Since the disturbance of hand functions negatively impacts the quality of life of the CKD patients, it is crucial to have an early identification and appropriate management. Although some conventional tools have been used to assess the hand function reduction, the active sensation and sensorimotor control have not been investigated for the CKD patients. Therefore, this study intended to utilized the MTT and PHUA in comparison with conventional tools to look into multiple aspects of hand function changes in CKD patients. Furthermore, the sensitivity and specificity of the MTT and PHUA were also examined to diagnostic feasibility in the clinical practice. It was hypothesized that CKD patients would show significantly lower hand functions than the healthy and the MTT and PHUA test would have a higher or equal accuracy in identifying the hand function deterioration than the traditional tests.
Materials and methods
A total of 68 stage-5 (glomerular filtration rate lower than 15 mL/min) CKD patients were recruited as the experiment group and 50 healthy adults were included as the control group. The following conditions were used as exclusion criteria: (1) traumatic nerve injuries of the upper limbs, (2) trauma to the hand or congenital anomalies of the wrist and hand, (3) skin infections or disease, (4) known vascular complications of DM, such as stroke may have compromised the physical integrity of the patient, (5) grade 2 or higher arterial hypertension (>160/100 mmHg) or (6) cognitive deficits. Among the patients, five patients had a poor eyesight and were unable to see clearly of the elements of the Purdue Pegboard test, therefore, these five patients did not undergo the Purdue Pegboard test. Moreover, one patient did not complete the grip force and PHUA due to an early leave of an urgent personal affair. In addition, after being fully notified of the purpose of the study, detailed experimental procedures, risks and benefits, compensations, and contact information, all subjects signed a consent form approved by the Institutional Review Board of the Chi Mei Medical Center. The Institutional Review Board of the Chi Mei Medical Center specifically approved this study (10610-L02).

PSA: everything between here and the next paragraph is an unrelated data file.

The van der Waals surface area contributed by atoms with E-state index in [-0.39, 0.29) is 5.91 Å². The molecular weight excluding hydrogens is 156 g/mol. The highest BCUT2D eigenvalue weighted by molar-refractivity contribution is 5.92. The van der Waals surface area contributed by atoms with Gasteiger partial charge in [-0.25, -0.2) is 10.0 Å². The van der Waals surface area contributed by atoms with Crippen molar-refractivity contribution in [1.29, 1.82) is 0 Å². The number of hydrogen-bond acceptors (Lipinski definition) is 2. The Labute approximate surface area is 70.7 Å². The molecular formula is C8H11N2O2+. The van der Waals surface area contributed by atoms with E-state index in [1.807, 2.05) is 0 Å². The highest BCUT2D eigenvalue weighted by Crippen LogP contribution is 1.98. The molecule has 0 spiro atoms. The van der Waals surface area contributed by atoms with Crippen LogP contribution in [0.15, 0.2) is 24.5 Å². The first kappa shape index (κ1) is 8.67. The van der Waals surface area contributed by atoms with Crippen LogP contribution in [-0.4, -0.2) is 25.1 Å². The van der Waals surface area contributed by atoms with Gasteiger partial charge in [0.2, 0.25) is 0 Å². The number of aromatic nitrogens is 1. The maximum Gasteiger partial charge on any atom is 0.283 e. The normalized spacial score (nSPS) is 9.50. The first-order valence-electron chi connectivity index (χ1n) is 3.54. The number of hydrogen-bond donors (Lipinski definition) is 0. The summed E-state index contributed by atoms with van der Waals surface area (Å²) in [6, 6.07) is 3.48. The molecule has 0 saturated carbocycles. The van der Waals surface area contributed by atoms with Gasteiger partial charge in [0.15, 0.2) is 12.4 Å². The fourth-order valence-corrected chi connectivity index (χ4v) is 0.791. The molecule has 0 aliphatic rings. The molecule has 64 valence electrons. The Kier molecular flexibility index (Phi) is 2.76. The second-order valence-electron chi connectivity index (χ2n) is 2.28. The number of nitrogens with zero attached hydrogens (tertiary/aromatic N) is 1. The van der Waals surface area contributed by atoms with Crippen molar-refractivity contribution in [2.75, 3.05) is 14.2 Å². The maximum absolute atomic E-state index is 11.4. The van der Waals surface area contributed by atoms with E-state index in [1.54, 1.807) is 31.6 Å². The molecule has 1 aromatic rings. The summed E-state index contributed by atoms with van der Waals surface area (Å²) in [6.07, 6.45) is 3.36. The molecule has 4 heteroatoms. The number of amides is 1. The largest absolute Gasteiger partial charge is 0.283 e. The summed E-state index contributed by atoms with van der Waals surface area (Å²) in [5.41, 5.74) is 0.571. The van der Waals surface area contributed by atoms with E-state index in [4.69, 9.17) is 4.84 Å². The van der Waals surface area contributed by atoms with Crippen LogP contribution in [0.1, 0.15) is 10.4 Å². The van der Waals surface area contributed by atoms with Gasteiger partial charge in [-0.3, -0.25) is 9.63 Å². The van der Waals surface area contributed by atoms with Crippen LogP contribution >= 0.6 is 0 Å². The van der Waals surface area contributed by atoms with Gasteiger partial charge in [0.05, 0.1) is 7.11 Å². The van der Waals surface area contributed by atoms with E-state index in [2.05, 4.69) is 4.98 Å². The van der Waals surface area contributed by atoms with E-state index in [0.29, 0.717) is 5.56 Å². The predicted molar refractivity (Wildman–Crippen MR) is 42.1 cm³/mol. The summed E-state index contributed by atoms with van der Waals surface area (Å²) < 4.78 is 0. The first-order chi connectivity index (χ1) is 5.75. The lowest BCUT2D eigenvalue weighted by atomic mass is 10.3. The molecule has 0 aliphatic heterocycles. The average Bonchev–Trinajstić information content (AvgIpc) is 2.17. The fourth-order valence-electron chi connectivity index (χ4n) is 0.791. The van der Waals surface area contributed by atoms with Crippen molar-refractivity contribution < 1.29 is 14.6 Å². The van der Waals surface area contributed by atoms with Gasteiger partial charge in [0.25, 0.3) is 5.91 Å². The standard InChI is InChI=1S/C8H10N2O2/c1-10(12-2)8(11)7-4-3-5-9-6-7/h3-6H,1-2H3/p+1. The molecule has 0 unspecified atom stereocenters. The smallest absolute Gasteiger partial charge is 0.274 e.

The demographic information and regular clinical data were recorded first. After that, the subjects went through a set of tests for hand function in a random sequence, including sensibility, strength, sensorimotor control. Details of each test are shown below.
Semmes-Weinstein Monofilament (SWM) test.
The SWM test was used to evaluate the sensory neuropathy and determine the touch-pressure threshold of the hands in this study. When applying the test, the examiner placed the monofilament perpendicular to the skin surface and pressed downward to bend the monofilament to exert a constant force (due to the elastic property of the nylon filament) onto the skin area of the fingertip. The monofilaments are labeled with a numerical score (higher score represents a thicker monofilament), which is a log to the base ten of the force in tenths of milligrams. Different thickness of the monofilament was used one by one to find the minimum touch-pressure received by the subject. The hand was static on the table and the thumb and little finger were tested for different nerve innervation regions.